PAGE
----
Former First Lady Barbara Bush publicly expressed skepticism last year about yet another member of her immediate family running for president, but she's since changed her mind. Last week, she threw her name behind a new fundraising campaign for one of her sons, former Gov. Jeb Bush (R), with the launch of the "Run Jeb Run Fund."
She's not the only member of the family helping the Florida Republican fill his already overflowing campaign coffers. The Dallas Morning Newsreported yesterday:
Texas GOP donors have lined up for a Jeb Bush political committee fundraiser in Dallas on Wednesday that will include a rare political appearance by his brother. The invitation asks for donations or for attendees to raise up to $100,000 per couple.
The reception on behalf of the Right to Rise Super PAC will be held at the home of bank executive Gerald Ford and his wife Kelli.... Many of those hosting the Texas event have also filled the Rolodex of George W. Bush.
To be sure, events like these don't come as a surprise. Jeb Bush has focused much of his energies of late on fundraising, and by all appearances, the furious push for cash is going extremely well -- there's little doubt that the former governor will lead the GOP presidential field when it comes to campaign finances.
But let's not forget that it was just last month when Jeb Bush delivered a big speech in Chicago in which he tried to put some distance between himself and his controversial last name. "I love my father and my brother. I admire their service to the nation and the difficult decisions they had to make," he said. "But I am my own man -- and my views are shaped by my own thinking and own experiences."
Left unsaid: "Now, if you don't mind, my mom and brother would like you to start contributing to my super PAC."
The White House's frustration over Senate Republicans' handling of Loretta Lynch's nomination is becoming more obvious. President Obama used his latest weekly address to urge senators to be responsible towards the highly qualified Attorney General nominee, and in an interview Friday with Sam Stein, the president said, "You don't hold attorney general nominees hostage for other issues. This is our top law enforcement office."
The Senate's GOP majority evidently feels differently. Bloomberg News reported last night:
U.S. attorney general nominee Loretta Lynch probably won't get a Senate confirmation vote until at least mid-April, five months after she was nominated, because the chamber plans to spend this week debating its budget proposal.
"Budget all week," Don Stewart, a spokesman for Majority Leader Mitch McConnell, said in an e-mail Monday when asked whether the Senate would vote on Lynch before taking a two-week spring break until April 13.
White House Press Secretary Josh Earnest told reporters yesterday, "The continued delay is unconscionable."
Note, the problem is not that Republicans have imposed a blanket blockade on all confirmation votes. On the contrary, since Lynch was approved by the Senate Judiciary Committee with bipartisan support on Feb. 26, the GOP majority has confirmed four Obama administration nominees, including one yesterday. Republicans have also allowed Defense Secretary Ashton Carter's nomination to reach the floor, despite the fact that Carter was nominated after Lynch.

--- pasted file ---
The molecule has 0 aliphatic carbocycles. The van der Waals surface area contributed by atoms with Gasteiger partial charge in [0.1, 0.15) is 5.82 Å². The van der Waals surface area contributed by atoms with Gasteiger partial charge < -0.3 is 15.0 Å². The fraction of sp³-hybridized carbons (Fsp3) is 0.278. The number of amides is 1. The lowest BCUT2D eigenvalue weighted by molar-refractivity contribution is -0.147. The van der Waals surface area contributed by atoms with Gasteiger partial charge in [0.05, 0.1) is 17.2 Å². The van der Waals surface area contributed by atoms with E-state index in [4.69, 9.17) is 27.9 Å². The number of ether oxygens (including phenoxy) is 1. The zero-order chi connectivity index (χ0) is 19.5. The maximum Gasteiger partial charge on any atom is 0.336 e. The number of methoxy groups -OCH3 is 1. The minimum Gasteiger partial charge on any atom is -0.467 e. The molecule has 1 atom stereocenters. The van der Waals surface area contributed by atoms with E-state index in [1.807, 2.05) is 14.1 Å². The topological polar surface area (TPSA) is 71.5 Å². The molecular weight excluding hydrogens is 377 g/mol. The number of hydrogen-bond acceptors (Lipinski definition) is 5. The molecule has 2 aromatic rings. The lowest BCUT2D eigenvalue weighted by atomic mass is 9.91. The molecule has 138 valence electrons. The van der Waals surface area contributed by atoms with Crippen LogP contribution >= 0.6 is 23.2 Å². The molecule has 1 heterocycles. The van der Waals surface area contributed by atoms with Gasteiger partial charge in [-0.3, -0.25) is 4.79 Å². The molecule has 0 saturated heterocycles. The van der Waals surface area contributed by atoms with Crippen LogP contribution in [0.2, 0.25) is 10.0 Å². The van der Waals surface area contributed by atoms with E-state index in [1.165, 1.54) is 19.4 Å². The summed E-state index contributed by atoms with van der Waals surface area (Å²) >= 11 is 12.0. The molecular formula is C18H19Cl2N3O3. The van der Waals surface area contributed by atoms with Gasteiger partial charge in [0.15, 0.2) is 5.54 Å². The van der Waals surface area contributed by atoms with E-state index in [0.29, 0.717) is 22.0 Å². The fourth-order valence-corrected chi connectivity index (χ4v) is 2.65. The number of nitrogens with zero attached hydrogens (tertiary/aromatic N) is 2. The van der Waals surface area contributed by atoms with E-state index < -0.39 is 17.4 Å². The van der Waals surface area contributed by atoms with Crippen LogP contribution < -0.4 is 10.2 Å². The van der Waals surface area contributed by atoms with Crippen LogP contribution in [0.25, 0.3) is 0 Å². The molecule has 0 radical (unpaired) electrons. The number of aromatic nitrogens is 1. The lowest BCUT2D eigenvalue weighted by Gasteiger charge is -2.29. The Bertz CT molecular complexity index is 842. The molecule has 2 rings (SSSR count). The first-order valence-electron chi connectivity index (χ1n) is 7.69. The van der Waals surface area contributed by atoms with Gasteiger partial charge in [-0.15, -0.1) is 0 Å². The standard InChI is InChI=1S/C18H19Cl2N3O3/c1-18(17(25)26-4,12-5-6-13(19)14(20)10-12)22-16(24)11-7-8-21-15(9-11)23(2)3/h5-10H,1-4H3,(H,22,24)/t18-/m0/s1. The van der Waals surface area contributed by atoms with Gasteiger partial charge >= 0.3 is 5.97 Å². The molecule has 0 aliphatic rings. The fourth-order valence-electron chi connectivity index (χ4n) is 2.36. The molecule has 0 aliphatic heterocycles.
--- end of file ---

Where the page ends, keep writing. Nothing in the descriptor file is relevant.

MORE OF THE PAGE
But the A.G. nominee, for reasons Republicans have struggled to explain, is being denied an up-or-down vote, even though Lynch appears to have the votes necessary for confirmation.
All of this has unfolded despite Senate Majority Leader Mitch McConnell's (R-Ky.) public vow that he would allow a vote on Lynch last week -- a commitment he has since broken.
Rachel Maddow talks with Eliza Jane Schaeffer, a student at Henry Clay High School, and Rachel Belin, a teacher and student adviser, about the bill they hope to pass in Kentucky and the cynical resistance they've encountered in the state legislature. watch
Rachel Maddow explains why the 2016 presidential campaign launched today by Sen. Ted Cruz is really a bid to be named a more moderate candidate's vice president. Todd Gillman, Dallas Morning News DC bureau chief, discusses the timing of the announcement. watch
Rachel Maddow reports on vandalism done to the only abortion clinic left in Mississippi, as new, "more militant" protesters have arrived to harass the clinic and its clients, and as legal tricks to undermine abortion rights are failing in several courts. watch
* Unexpected contrition: "Israeli Prime Minister Benjamin Netanyahu apologized Monday for comments he made in the final hours of last week's election, in which he warned of a left-wing conspiracy to bus in Arab Israeli voters, who he said were voting 'in droves.'"
* On a related note, one of today's under-appreciated stories: "White House Chief of Staff Denis McDonough made clear in a speech to a left-leaning Israel advocacy group that President Barack Obama isn't letting Israeli Prime Minister Benjamin Netanyahu off the hook for his dismissal of a two-state solution."
* Yemen: "The evacuation of 125 United States Special Operations advisers from Yemen in the past two days is the latest blow to the Obama administration's counterterrorism campaign, which is already struggling with significant setbacks in Syria, Libya and elsewhere in the volatile region, American officials said Sunday."